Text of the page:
If you are looking for a good budget piano, you can most definitely rely on Kawai and Yamaha. Pearl River has also established itself at the lower end of the market, with pianos at several levels of quality, and has become the world’s largest piano manufacturer. However, if you are looking for something on the high end of the spectrum, we can highly recommend Bösendorfer or Steinway and Sons pianos. A word of caution about lower-end brands which you might find alongside the high-end brands: Steinway may own Boston but this by no means makes a Boston piano a Steinway! The same holds for Bechstein, which owns the Hoffmann brand. This does not make Boston or Hoffman pianos poor-quality instruments; it just means that (no matter what the seller may say) you shouldn’t try to convince yourself that you’re somehow getting a Steinway or a Bechstein when these pianos are nothing of the sort (nor are they meant to be).

Shopping

If you are not completely sure that you can check everything, please hire a registered piano technician to help you. Some pianos might look like they are in solid condition but still require a significant deal of repairs, making them not worth the money.

When you find a registered piano technician, ask him or her to follow you to a store or a place of sale. If this is not possible, ask if he or she can approximately determine the condition of the piano based solely on the pictures. If so, make sure that your technician explains to you in detail the parts on which you should base your pictures when you photograph the instrument.

It’s also not a bad idea to read some online reviews and visit some music stores. Most of the music stores offer used pianos they got from a trade. Those are in most cases tuned and checked and in some cases, there are piano technicians who work in a store and can help you with your purchase.

Always check the age and inspect the instrument

When you find the piano you like, make sure to check its age. The easiest way to do this is by checking the serial number. You can locate the piano’s serial number between the tenor and bass strings on a standard (full-size) piano or under the main lid on an upright one.

When you find the serial number, Google it and check when it was produced. A useful resource for used pianos is the Bluebook of Pianos. Pianos thirty years old or younger are generally a safe bet. The best pianos are designed to last for generations, however, and there are beautiful gems to be found. In general, the older the piano, the more important it is to have a certified technician inspect its details for any faults or necessary repairs.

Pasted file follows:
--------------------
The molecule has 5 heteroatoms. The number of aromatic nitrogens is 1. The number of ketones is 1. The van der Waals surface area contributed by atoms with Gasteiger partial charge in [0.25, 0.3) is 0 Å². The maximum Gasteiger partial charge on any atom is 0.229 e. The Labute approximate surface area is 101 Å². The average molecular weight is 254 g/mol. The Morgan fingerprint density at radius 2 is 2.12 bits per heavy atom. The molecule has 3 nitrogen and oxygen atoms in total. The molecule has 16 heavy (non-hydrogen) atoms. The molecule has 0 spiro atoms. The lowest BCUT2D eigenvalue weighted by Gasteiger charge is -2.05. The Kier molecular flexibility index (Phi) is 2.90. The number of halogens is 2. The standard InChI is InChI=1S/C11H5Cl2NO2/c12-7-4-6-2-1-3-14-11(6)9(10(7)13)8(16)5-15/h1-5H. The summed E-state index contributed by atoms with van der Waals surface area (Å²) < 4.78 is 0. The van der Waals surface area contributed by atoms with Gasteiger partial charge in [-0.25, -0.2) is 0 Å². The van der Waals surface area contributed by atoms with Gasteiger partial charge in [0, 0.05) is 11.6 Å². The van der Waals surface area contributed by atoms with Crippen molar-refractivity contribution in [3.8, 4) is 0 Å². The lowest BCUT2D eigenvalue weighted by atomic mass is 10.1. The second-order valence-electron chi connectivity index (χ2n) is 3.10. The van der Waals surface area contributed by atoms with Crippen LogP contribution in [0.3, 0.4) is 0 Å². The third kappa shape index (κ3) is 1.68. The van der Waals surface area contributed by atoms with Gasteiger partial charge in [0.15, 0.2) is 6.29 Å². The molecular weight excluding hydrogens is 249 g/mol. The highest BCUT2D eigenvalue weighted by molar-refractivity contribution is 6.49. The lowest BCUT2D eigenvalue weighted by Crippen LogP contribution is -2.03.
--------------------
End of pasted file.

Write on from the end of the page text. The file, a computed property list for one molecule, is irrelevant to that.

Also, inspect each of the parts carefully. Make sure that there are no termite holes or cracks in the piano case or soundboard. Cracks especially can affect the sound significantly.

The next thing you should check is the keyboard. Make sure that the keys form a solid straight line, that they are able to move easily, and that they sound consistent from one key to the next. Press each key and make sure that you don’t hear anything rattling or wobbling.

Open the piano’s lid and make sure that the hammers aren’t damaged or worn and that all the strings have even spacing between them.

Check the bridges and pedals. All of the pedals should be able to move easily, but they shouldn’t be loose and there should be zero cracks in the bridges.

Also, make sure that the instrument is in tune because that is an indication that the owner took good care of the instrument.

Finally, ask a lot of questions. This is a significant purchase, after all, and whoever is selling the piano should be able to answer any significant questions you have about it.

Make sure that you transport your piano with a certified professional specialized in piano moving.

Conclusion

In conclusion, we’d like to point out that it can often be too easy to forget to separate brand name from the condition a piano is in. We’ve seen old pianos from such iconic makers as Steinway, but unfortunately, they were in such terrible condition that they were simply beyond repair. Although they were once beautiful instruments, they are now effectively useless, and some buyers just see the name and assume they’re automatically getting a great piano. This is not the case, so do be wary. With that, good luck finding your perfect used piano!

Author bio

I’m Alex, owner of headphonesunder100center.com. Visit my site to take latest news about headphones on the market.